In September, the Austrian Integration Fund (ÖIF), a department of the foreign ministry published a study, Forschungsbericht ‘Rolle der Moschee im Integrationsprozess [The role of the mosque in the integration process].
Most imams however, were unwilling to have a conversation. And according to the ÖIF, only two of the mosque associations foster the integration of their members.
For the purposes of the study, researchers of the ÖIF visited 16 mosques in Vienna and spoke with individual imams at Friday sermons.
With few exceptions, the Viennese mosques are strictly run along ethnic lines: “There are Turkish, Albanian, Bosnian, Arabic, Pakistani and other mosques, in which sermons are generally held exclusively in the respective national language. Only in rare instances are parts of the sermon — or even more rarely, all of the sermon — translated into German.”
These are “closed spaces in terms of ethnicity and language” and it fosters “social integration into an internal ethnic environment, and thus ethnic segmentation.” In eight of the 16 mosques surveyed, this trend is further reinforced by “widespread and openly-propagated nationalism”.
A Bosnian mosque association that also runs a soccer club was singled out in the report. During the discussion, its imam said: “Every country, as with Austria, has its rules and laws and — something I always stress — it is our religious duty to comply with these standards and to integrate accordingly.”
The authors were also struck by the almost complete absence of women at Friday prayers: “Only three of the mosques… provide women with their own space, which is reserved for them and actually used by them. If they exist at all, most of the mosques make the women’s areas on Fridays available to men, too.”
The Turkish Milli Görüs movement, was noted to be particularly radical. Milli Görüs is closely associated ideologically with Turkish President Recep Tayyip Erdogan and remains one of the largest Islamic organisations in Europe.
According to the report, the imam in the Milli Görüs mosque “openly advocated for the establishment of a politically united Ummah under a caliphate.” The fitna [upheaval] he says, was brought into the Islamic community from the outside.
The authors of the study say that the imam “sees himself surrounded everywhere by enemies of Islam, who want to prevent the Islamic community from dominating the world as foretold in prophecies”.
The study concluded: “In summary, it may be said of the 16 mosque associations surveyed in this study, that with the exception of mosques D01 [one of the few German-speaking mosques] and B02 [the aforementioned Bosnian mosque], they do not actively promote the social integration of their members.
“For the most part, they have an inhibiting effect on the integration process.”
According to the study, at least six of the 16 mosque associations examined (37.5 percent) pursued “a policy that actively impedes integration into society and to some extent exhibits fundamentalist tendencies”.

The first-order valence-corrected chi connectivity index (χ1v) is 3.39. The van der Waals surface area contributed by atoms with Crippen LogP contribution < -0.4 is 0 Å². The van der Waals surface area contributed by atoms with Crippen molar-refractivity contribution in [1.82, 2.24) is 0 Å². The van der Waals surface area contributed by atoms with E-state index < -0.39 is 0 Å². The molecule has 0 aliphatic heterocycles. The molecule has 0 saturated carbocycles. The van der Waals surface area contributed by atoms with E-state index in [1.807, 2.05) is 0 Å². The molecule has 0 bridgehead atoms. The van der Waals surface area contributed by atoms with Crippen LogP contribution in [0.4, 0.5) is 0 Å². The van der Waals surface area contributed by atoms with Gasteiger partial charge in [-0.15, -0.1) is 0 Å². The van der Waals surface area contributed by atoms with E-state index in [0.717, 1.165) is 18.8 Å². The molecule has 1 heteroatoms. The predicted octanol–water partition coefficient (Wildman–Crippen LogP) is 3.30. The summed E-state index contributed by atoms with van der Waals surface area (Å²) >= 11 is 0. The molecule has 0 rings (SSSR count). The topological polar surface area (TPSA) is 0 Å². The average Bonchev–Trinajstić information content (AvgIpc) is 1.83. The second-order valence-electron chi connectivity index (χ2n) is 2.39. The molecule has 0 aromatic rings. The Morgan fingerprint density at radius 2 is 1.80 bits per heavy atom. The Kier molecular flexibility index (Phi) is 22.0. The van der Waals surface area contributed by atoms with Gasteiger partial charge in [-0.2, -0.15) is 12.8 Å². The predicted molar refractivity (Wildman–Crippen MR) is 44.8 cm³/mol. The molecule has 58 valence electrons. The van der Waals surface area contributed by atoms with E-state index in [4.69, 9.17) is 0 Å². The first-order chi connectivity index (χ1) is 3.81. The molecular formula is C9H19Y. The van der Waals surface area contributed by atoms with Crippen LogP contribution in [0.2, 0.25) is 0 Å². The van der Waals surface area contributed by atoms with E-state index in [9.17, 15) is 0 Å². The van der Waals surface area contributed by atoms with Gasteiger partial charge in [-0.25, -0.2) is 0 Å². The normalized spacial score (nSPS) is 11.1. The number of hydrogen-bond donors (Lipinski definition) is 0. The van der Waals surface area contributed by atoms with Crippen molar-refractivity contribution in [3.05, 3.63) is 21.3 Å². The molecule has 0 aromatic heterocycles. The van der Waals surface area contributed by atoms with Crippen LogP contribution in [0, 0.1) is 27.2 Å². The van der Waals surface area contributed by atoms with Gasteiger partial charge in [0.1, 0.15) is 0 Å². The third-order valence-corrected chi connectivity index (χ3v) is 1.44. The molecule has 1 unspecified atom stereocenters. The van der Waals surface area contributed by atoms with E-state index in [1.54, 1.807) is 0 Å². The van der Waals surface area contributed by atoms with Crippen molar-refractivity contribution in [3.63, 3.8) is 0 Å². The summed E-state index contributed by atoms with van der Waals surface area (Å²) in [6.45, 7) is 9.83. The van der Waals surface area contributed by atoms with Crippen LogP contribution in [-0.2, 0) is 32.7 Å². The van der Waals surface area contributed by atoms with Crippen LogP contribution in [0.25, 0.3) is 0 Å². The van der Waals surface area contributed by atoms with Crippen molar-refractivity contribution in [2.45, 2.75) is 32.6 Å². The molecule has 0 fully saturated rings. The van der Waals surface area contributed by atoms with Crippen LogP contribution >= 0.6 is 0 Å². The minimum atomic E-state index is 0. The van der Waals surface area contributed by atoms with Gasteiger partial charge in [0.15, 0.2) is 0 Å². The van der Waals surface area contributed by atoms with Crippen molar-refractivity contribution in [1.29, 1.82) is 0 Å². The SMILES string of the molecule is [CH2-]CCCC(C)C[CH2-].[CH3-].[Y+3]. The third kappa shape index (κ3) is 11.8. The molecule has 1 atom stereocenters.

Half of the 16 mosques examined “preach a dichotomous worldview, the pivotal tenet of which is the division of the world into Muslims on one side, and everyone else on the other” while the remaining six were found to practice “explicit denigration of Western society”.
German journalist Constantin Schreiber who, in 2016, spent more than 8 months attending Friday sermons in German mosques, published a bestseller in Germany: Inside Islam: What Is Being Preached in Germany’s Mosques.
Fluent in Arabic, Schreiber introduced himself to the mosque associations as a journalist, disclosing that he intended to write a non-fiction book about mosques in Germany. The few imams with whom he was allowed to speak, spoke almost no German. “Apparently it is possible to live in Germany for many years with your wife and children, and still not even be capable of buying bread in German,” Schreiber noted.
During sermons Schreiber noted the constant stream of criticisms against life in Germany.
“Time and again, such as in the Al-Furqan mosque [a Sunni Arab mosque in Berlin] Muslims seemed committed to the idea that they are some sort of a community with a shared destiny: ‘You are a diaspora! We are a diaspora! … They [Germans] resembles a torrent that annihilates you, which obliterates you, and takes away your values and replaces them with its own values’.”
Schreiber also noted the lack of transparency surrounding the Islamic faith, with no official directory of mosques. “Newly opened mosques are not recorded anywhere, and neither the intelligence services nor regional authorities are aware of their existence.”
The city of Hanover actually rejected Schreiber’s appeal for information on mosques: “We do not want to have these institutions subjected to general suspicion.”
University professors – whose salaries are paid by German taxpayers – refused to provide information about Islam and mosques, the subject they were appointed to teach.
Scholars of Islamic studies and Islam experts “are very obliging in offering to be interviewed on current political issues” but the same openness does not exist when questions are asked about the faith.
Schreiber’s conclusion is that “mosques are political spaces”. He added: “The majority of the sermons I attended were aimed at resisting the integration of Muslims into German society. If the issue of life in Germany was raised, then it was primarily in a negative context. Frequently, the imams described everyday life in Germany as a threat and urged their communities to resist. The common feature of almost all the sermons is their appeal to the faithful to shut themselves off and to keep to themselves.”
In “virtually every mosque”, Schreiber said “scores of refugees who had not been living in Germany very long” were present.